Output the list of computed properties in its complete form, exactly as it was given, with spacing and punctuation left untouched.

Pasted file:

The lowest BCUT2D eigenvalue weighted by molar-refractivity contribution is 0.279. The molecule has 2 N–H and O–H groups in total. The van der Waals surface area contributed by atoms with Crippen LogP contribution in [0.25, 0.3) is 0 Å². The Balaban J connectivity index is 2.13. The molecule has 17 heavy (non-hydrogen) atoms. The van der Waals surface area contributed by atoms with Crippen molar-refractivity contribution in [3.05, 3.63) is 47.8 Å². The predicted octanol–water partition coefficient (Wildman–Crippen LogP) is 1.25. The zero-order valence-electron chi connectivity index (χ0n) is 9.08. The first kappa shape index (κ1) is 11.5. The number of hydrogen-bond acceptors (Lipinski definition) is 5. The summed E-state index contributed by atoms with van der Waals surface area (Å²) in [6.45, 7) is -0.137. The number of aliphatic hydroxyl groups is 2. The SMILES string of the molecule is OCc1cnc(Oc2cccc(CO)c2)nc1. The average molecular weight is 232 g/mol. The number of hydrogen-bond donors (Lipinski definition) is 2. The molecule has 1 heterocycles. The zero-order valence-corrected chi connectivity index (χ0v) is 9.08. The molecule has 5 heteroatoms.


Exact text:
The lowest BCUT2D eigenvalue weighted by molar-refractivity contribution is 0.279. The molecule has 2 N–H and O–H groups in total. The van der Waals surface area contributed by atoms with Crippen LogP contribution in [0.25, 0.3) is 0 Å². The Balaban J connectivity index is 2.13. The molecule has 17 heavy (non-hydrogen) atoms. The van der Waals surface area contributed by atoms with Crippen molar-refractivity contribution in [3.05, 3.63) is 47.8 Å². The predicted octanol–water partition coefficient (Wildman–Crippen LogP) is 1.25. The zero-order valence-electron chi connectivity index (χ0n) is 9.08. The first kappa shape index (κ1) is 11.5. The number of hydrogen-bond acceptors (Lipinski definition) is 5. The summed E-state index contributed by atoms with van der Waals surface area (Å²) in [6.45, 7) is -0.137. The number of aliphatic hydroxyl groups is 2. The SMILES string of the molecule is OCc1cnc(Oc2cccc(CO)c2)nc1. The average molecular weight is 232 g/mol. The number of hydrogen-bond donors (Lipinski definition) is 2. The molecule has 1 heterocycles. The zero-order valence-corrected chi connectivity index (χ0v) is 9.08. The molecule has 5 heteroatoms.